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MLOps End-to-End Solution With Open-Source Tools

This blog post was written by Tonye Harry as part of the Deepchecks Community Blog. If you would like to contribute your own blog post, feel free to reach out to us via blog@deepchecks.com. We typically pay a symbolic fee for content that's accepted by our reviewers.


As the adoption of machine learning and artificial intelligence continues to spread across a wide range of software products and services, so do their best practices and tools to facilitate testing, deployment, management, and monitoring of ML models.

MLOps provides these best practices, tools, and frameworks for businesses:

  • To encourage project sustainability through automation of ML processes and auditing models to demonstrate steps in building and deploying models for easy collaboration and explainability;
  • To increase the productivity of practitioners by providing them with the right infrastructures or environment to work and collaborate on projects, reducing time spent on tasks like manually sourcing data, code, or training models; and
  • To increase reliability that allows teams to effectively create and work with KPIs and policies that guide the quality of every process in the life cycle of the ML product.

All these can be useful in scaling ML product use cases like in Natural Language Processing (NLP), computer vision, time series forecasting, anomaly detection, and predictive maintenance with optimal product performance, well-managed resources by stakeholders, and customer satisfaction for their users.

Fig. 1 Robotic device – Source

This article discusses an end-to-end MLOps architecture along with open source tools that can assist in accelerating each stage of your machine learning solution. By utilizing a platform-agnostic approach to discuss MLOps architecture, this article can serve as a guide for picking open source tools that can be employed in building an end-to-end MLOps solution.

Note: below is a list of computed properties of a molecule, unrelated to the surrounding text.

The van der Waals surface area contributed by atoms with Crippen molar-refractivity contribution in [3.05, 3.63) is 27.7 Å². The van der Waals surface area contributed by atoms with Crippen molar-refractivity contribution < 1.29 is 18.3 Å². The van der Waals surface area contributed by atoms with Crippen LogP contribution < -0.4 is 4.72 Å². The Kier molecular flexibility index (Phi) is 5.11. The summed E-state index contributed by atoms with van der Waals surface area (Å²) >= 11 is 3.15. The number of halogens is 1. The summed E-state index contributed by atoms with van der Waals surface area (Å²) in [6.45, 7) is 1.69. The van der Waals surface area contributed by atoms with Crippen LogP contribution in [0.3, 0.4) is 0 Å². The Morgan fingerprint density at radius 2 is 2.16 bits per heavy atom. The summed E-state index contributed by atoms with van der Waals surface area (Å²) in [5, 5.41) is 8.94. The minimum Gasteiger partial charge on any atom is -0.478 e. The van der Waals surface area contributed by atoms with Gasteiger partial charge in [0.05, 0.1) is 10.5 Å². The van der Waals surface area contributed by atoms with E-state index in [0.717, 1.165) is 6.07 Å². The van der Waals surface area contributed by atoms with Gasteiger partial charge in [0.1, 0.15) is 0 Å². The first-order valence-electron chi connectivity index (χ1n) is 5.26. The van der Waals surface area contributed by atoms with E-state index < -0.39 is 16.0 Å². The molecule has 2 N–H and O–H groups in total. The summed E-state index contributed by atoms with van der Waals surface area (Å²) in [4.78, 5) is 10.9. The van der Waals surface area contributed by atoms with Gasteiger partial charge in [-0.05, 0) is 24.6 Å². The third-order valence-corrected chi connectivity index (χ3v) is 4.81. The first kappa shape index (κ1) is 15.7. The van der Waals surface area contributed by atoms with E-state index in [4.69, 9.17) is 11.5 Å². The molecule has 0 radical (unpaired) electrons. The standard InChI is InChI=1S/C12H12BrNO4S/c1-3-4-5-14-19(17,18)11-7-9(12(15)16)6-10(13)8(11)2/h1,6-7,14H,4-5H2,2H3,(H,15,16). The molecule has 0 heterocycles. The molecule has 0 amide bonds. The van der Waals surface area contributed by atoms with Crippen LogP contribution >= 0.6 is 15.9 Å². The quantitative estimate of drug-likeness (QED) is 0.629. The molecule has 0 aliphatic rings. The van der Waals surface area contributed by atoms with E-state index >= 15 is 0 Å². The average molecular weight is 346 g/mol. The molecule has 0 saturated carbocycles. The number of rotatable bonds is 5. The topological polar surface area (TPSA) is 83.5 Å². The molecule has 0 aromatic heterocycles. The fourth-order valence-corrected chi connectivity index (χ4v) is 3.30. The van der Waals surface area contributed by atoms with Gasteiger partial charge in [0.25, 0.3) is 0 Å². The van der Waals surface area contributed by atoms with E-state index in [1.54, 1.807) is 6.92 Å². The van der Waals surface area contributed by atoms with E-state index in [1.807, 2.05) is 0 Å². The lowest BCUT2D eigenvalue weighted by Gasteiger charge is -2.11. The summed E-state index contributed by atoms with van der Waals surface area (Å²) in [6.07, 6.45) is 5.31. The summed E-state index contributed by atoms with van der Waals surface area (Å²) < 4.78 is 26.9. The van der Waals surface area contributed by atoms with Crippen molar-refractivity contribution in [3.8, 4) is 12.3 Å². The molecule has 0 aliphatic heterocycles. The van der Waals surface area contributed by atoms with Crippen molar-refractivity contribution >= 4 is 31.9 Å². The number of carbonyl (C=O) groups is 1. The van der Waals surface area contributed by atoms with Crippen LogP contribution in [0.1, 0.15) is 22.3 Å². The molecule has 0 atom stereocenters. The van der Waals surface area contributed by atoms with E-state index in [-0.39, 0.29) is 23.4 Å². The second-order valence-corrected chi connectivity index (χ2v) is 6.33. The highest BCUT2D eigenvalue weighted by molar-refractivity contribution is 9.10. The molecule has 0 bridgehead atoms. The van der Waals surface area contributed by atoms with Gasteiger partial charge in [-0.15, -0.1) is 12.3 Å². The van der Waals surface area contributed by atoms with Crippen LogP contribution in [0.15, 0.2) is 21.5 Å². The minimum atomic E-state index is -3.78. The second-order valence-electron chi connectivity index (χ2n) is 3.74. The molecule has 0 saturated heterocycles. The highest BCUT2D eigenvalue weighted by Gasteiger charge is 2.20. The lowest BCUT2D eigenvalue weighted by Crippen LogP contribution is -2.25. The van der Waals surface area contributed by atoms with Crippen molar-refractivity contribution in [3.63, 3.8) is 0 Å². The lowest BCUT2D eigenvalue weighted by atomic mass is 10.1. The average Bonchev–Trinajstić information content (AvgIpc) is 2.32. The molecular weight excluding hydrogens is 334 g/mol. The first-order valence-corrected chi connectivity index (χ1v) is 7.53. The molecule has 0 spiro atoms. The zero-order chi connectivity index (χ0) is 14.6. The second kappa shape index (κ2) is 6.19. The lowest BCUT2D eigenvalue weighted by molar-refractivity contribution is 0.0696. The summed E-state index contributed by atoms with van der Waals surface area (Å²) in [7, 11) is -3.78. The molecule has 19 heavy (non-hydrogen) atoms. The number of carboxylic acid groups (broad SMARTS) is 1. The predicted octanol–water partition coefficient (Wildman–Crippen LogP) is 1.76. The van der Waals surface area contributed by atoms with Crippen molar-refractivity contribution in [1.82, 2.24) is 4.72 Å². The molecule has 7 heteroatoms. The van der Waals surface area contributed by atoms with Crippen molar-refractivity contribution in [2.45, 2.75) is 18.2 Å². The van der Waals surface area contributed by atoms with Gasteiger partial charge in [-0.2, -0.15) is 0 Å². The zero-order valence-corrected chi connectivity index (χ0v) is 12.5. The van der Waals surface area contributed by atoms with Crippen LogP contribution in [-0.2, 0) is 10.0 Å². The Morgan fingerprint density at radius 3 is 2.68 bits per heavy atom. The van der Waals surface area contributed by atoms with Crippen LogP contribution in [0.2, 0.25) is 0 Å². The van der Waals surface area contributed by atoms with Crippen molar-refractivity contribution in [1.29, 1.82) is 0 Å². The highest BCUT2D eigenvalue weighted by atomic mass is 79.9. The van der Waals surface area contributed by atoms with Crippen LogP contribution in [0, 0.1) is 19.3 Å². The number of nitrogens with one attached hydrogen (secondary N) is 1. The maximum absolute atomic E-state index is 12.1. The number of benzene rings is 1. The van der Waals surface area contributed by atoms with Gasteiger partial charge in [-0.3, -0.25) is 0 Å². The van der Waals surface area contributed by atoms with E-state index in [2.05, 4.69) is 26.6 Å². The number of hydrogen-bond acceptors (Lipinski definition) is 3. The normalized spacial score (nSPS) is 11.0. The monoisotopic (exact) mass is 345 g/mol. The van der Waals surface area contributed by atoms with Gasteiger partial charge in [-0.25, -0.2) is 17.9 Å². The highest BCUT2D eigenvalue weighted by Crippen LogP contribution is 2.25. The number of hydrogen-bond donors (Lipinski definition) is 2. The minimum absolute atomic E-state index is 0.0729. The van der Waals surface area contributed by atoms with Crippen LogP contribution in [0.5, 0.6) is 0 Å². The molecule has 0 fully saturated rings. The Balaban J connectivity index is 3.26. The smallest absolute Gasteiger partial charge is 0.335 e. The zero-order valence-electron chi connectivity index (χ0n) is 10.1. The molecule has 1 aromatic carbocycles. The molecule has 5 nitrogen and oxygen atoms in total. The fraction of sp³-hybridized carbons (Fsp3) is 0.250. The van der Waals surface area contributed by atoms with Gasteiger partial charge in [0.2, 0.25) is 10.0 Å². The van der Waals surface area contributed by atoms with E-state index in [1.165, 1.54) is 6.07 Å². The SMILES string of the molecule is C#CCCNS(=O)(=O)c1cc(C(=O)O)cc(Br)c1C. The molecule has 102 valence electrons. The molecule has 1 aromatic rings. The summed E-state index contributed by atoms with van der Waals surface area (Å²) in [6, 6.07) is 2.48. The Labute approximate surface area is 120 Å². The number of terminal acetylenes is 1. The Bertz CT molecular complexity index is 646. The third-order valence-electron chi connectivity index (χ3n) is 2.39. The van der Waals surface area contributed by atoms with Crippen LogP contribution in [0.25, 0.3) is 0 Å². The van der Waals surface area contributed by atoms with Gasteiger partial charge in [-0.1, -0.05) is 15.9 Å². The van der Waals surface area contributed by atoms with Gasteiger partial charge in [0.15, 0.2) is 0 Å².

Understanding MLOps

As far as the definitions of MLOps go, Google‘s definition is spot on:

“MLOps is an ML engineering culture and practice that aims at unifying ML system development (Dev) and ML system operations (Ops).” 

Compared to DevOps or DataOps, MLOps is not about a set of specific tools or technologies.

“Some key best practices are having a reproducible pipeline for data preparation and training, having a centralized experiment tracking system with well-defined metrics, and implementing a model management solution that makes it easy to compare alternative models across various metrics and rollback to an old model if there is a problem in production. “

Matei Zaharia, the chief technologist Databricks

It is crucial for data science and DevOps professionals, along with software development and operations teams, to collaborate continuously and communicate throughout the process. More often than not, collaboration is not limited to these teams only. Depending on the type of business, Subject Matter Experts (SMEs) might be involved to ask business questions and make sure the model’s performance meets their business goals.

The MLOps methodology allows machine learning engineers and data scientists to focus on the core development of the model rather than spending time on tasks such as preprocessing data, configuring environments, or monitoring models. This can be done with the help of commercial or open source MLOps tools. The choice of tool is influenced in most part by available resources (mostly financial) and the stability of the tool.

Why Choose Open-source Tools

Fig. 2 Open Source – Source

The idea that companies turn to open source solutions only to cut down on costs, is a popular misconception. There are many reasons to choose open source software for your overall business needs. Open source software is stable and highly performant because developers continuously monitor, close security gaps, and fix bugs. Moreover, most successful open source tools have a vibrant community of dedicated users and developers that provide built-in support, codebase longevity, and continuous introduction of new features.

Besides supporting a wide variety of environments, architectures, and use cases, new technology can be integrated with open source tools quite easily as organizations see fit. It is also worth noting that with open source, you are not limited to a specific vendor. For relatively newer open source tools, they might not provide enough support and documentation with future security vulnerabilities that haven’t been detected.

On the other hand, proprietary tools give organizations a higher level of certainty considering the tool’s ability to perform and receive frequent updates with ample support even at the beginning stages of the product. It is exhaustively tested with less security issues compared to open source tools. From a business perspective, limitations can arise when using proprietary products from only one vendor, making it an expensive decision when you want to change. The software can also be discontinued and without immediate options, it often leads to a costly situation.